But as we witness the social division and deep pain caused by abuse of power and racism, I hope that we will all stand shoulder to shoulder to say ‘Enough. This must change and we are committed to being part of that change.’

​If any student or member of staff has been affected by these events you may wish to seek advice from the University Counselling Service or from the Equality and Diversity Team."

Professor Andy Fabian awarded Kavli Prize

28 May 2020

Professor Andrew Fabian, Emeritus Fellow, former Vice-Master of Darwin College, from the Institute of Astronomy has been awarded the 2020 Kavli Prize in Astrophysics, one of the world's most prestigious science prizes. Professor Fabian is one of seven scientists from five countries honoured for breakthrough discoveries in astrophysics, nanoscience and neuroscience.

The Norwegian Academy of Science and Letters today announced the 2020 Kavli Prize Laureates in the fields of astrophysics, nanoscience and neuroscience. This year’s Kavli Prize honours scientists whose research has transformed our understanding of the very big, the very small and the very complex. The laureates in each field will share $1million USD. Read more on Professor Fabian's award here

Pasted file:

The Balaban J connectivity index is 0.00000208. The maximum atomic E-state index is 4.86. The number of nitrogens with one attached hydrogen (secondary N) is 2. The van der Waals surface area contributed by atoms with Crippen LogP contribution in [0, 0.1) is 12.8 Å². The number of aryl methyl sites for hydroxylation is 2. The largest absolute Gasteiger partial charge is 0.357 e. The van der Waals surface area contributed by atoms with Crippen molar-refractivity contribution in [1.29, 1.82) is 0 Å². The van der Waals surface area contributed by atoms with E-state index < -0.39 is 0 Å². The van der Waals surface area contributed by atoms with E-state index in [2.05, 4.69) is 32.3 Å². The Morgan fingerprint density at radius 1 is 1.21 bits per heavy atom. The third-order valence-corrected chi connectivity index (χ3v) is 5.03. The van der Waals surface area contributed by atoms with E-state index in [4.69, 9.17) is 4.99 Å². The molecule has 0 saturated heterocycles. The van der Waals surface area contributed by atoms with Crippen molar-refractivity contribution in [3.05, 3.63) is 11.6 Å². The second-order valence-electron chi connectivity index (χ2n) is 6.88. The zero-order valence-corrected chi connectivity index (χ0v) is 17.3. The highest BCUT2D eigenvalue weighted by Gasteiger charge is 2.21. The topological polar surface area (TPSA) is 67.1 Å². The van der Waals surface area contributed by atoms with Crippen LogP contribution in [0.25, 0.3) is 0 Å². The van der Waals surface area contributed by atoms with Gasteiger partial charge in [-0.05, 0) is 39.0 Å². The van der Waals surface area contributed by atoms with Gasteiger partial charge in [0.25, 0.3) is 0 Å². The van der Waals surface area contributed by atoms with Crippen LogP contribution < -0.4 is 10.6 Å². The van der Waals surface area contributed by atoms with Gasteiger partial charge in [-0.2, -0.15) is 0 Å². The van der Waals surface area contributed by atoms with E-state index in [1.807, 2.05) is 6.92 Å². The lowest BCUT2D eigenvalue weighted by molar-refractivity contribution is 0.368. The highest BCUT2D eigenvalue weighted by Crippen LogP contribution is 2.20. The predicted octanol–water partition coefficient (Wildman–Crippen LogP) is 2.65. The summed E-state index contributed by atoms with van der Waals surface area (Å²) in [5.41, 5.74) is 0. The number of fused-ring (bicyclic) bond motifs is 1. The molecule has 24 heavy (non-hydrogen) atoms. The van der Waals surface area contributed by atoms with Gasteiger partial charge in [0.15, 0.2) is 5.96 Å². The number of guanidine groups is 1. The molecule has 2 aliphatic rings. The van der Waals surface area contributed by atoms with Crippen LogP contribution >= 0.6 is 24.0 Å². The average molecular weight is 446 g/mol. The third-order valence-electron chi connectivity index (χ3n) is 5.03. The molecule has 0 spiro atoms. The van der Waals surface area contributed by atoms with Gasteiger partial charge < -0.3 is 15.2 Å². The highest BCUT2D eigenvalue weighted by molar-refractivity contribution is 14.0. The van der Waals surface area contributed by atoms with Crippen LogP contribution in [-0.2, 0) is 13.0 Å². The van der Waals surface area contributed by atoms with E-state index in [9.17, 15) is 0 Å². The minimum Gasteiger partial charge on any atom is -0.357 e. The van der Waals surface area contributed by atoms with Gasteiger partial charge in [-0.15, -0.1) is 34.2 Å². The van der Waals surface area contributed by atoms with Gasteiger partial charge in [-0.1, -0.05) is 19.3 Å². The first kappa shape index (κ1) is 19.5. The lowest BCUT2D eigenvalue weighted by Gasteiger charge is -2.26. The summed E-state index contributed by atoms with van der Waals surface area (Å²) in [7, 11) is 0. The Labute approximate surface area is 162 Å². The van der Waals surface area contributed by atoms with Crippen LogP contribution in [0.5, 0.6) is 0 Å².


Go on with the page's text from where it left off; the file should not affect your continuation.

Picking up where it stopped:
Joint statement about the academic year 2020/21 from the Heads of all 31 Cambridge Colleges

26 May 2020

A joint statement about the academic year 2020/21 from the Heads of all 31 Cambridge Colleges, including Darwin College's Master, Mary Fowler.

"As heads of Cambridge Colleges we have been concerned in recent days to see headlines around the world making the claim that Cambridge will be moving entirely online next year. These claims have caused unnecessary alarm to students and our wider community. We are a Collegiate University, and our strength is that so much student activity takes place in Colleges, from small-group teaching and pastoral care to music and sport.

We will always take the latest public health advice and clearly there will be challenges in providing all this in the next academic year. Online lectures will make a key contribution. But we are determined to do our best to bring the Colleges and the University back to life with intensive in-person learning in the traditional locations together with the widest possible range of activities.